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Introduction

Too Good to Be True? Nutrients Quiet the Unquiet Brain reads like a 21st century mystery novel. It is the story of four generations touched by bipolar disorder and the efforts of David Moyer, a mental health professional, to weave his way through the sometimes baffling justice and mental health systems. There are two particularly important points we learn from his journey. Be proactive and consider everything, while accepting nothing as an absolute.

The most challenging frontier is the human brain. Once considered too complex to understand, we can now use our minds to unlock the secrets of our brain. The 1990s were the “Decade of the Brain.” The research of the last decade has launched us into a century and a millennium of increasing potential to understand the world within us. Already it is apparent that human consciousness and mental functioning are constantly impacted by a multitude of interactive systems within us and around us.

David Moyer’s journey is energized by a very powerful motivation. His father and his adult son are ill and in need of assistance. He is unwilling to accept the status quo. So too, we all have the responsibility, freedom, and empowerment to pursue opportunities for the best possible health care for our family and ourselves. We live in a free country, with freedom of information and freedom of opportunity to pursue the health care provider and methods of our choice. The Internet offers unlimited opportunities to access uncensored, worldwide sources of medical information for researchers, health care professionals and patients. Unlike medical ethics, medical information evolves on a daily basis. To use this new information effectively, we need to retain humility and flexibility, as some of the dogmatic views of the present quickly become the rejected and outmoded ideas of the future.

David Moyer’s father and son suffered from a condition we currently call “bipolar illness.” Patients with this condition display an excessive intensity of mood, cyclic mood swings, and moods that do not always appropriately reflect their current life situation. The moods of these patients are not adequately regulated. Although the symptoms of this condition are readily described in the Diagnostic and Statistical Manual of the American Psychiatric Association, the actual cause or causes remain a mystery. There are theories, hypotheses, and speculation, but no one knows for sure.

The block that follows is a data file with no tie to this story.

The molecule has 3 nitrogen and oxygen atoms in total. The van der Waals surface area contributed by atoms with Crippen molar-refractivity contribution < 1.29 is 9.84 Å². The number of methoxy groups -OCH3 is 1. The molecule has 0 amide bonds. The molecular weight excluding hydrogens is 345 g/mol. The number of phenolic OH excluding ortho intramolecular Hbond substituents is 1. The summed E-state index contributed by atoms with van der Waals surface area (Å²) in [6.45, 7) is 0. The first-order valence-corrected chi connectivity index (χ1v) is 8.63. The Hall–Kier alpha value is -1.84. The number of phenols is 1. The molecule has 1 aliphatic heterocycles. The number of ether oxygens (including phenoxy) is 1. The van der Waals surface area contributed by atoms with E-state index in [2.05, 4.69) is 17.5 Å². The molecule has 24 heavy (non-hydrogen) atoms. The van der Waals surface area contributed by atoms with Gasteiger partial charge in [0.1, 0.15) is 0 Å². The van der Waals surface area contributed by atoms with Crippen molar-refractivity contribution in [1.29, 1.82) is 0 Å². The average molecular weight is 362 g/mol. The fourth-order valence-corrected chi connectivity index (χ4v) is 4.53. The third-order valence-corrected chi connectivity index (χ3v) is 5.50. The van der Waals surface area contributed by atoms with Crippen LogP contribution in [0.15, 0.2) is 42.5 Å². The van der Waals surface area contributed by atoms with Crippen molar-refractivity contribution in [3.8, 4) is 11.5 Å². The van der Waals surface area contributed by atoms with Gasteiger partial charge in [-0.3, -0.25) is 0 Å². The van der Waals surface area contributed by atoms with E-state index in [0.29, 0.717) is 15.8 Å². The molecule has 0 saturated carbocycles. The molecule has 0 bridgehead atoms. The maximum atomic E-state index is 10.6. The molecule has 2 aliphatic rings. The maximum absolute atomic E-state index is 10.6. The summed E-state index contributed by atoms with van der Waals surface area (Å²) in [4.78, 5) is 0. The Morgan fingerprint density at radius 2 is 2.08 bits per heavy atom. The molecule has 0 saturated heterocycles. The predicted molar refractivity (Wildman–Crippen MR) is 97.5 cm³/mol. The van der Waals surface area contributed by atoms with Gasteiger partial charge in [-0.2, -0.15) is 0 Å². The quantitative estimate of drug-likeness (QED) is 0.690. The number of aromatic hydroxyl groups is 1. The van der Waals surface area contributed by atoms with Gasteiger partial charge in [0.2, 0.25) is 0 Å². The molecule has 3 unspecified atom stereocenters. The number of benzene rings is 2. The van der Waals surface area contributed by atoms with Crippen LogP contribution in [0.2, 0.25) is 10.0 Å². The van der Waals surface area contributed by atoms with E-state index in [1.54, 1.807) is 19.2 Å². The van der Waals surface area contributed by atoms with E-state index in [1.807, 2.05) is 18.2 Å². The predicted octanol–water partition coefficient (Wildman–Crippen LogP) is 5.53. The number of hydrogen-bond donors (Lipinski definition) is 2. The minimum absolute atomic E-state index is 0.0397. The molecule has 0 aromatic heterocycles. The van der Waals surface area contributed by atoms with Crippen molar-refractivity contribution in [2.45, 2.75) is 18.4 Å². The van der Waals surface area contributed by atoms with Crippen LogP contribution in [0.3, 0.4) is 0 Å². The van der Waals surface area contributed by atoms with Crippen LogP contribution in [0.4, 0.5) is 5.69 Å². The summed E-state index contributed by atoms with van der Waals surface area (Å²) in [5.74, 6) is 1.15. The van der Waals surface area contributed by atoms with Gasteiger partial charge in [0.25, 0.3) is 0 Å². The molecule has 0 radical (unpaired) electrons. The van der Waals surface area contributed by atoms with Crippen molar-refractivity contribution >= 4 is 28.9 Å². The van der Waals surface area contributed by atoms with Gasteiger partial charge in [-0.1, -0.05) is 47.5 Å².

Even without knowing the causes of this illness, we have treatments that are sometimes very effective, though not curative for everyone. Advances in medicine are discovered by a combination of determination, ingenuity, and luck. The most important discoveries in medicine are yet to be made. A treatment that is dramatically effective for one person may be a failure for someone else. No two people are the same, not even identical twins. Bipolar illness is a syndrome of a cluster of related symptoms that appear to have a number of different causes. But what are these causes? Knowing this will give us more insight into more effective treatment options. We must start by reviewing some basic biology.

All biological systems are in a dynamic balance with their environment. An adequately balanced ratio of different resources is needed to maintain health. An insufficient amount of any resource can result in a deficiency, while an excess of any resource or substance can cause toxicity. Either a deficiency or toxicity can cause an impairment of our functioning and regulatory processes. In addition, there is increasing evidence that low-grade trauma to the brain and body is caused by chronic low-grade infections. Some of this trauma is a direct effect from microbes such as viruses and bacteria, while some is caused by our own immune system as it is provoked into action by the presence of these microbes. Chronic stress can further compromise our recuperative abilities. The interactive effects of deficiencies, toxicity, infections, dysregulated immune effects, chronic stress and other possible causes result in a very slow and microscopic trauma to our brains. Injury to different neural pathways can result in a decline in our functional capacities, which may contribute to causing psychiatric illness and even criminal behavior in some cases.

These insights provide new treatment options. Lithium and herbs are ancient treatments. Research with infectious diseases has demonstrated that anti-microbial treatments cure some cases of mental illness. The distinction between a psychoactive medication and a nutrient is not always clear, and there is increasing evidence that nutritional approaches have their role in the treatment of mental illness. David Moyer’s findings reflect some of my clinical experience, as I have seen patients demonstrate a significant improvement of their mental symptoms from nutritional approaches. This book raises some interesting and highly relevant questions for providers as well as recipients of mental health care. It has given me some new ideas, but it has also left me with a major question. How do we combine the best of traditional psychiatric treatments with the best of innovative approaches?

I have made some very broad statements. To look at these issues in more detail, read the book and discover how one family’s journey transformed their understanding and their treatment of bipolar illness. I think you will find their journey to be most intriguing and thought-provoking. I certainly did.

Robert C. Bransfield, M.D.
Private Practice of Psychiatry
Red Bank, N.J.


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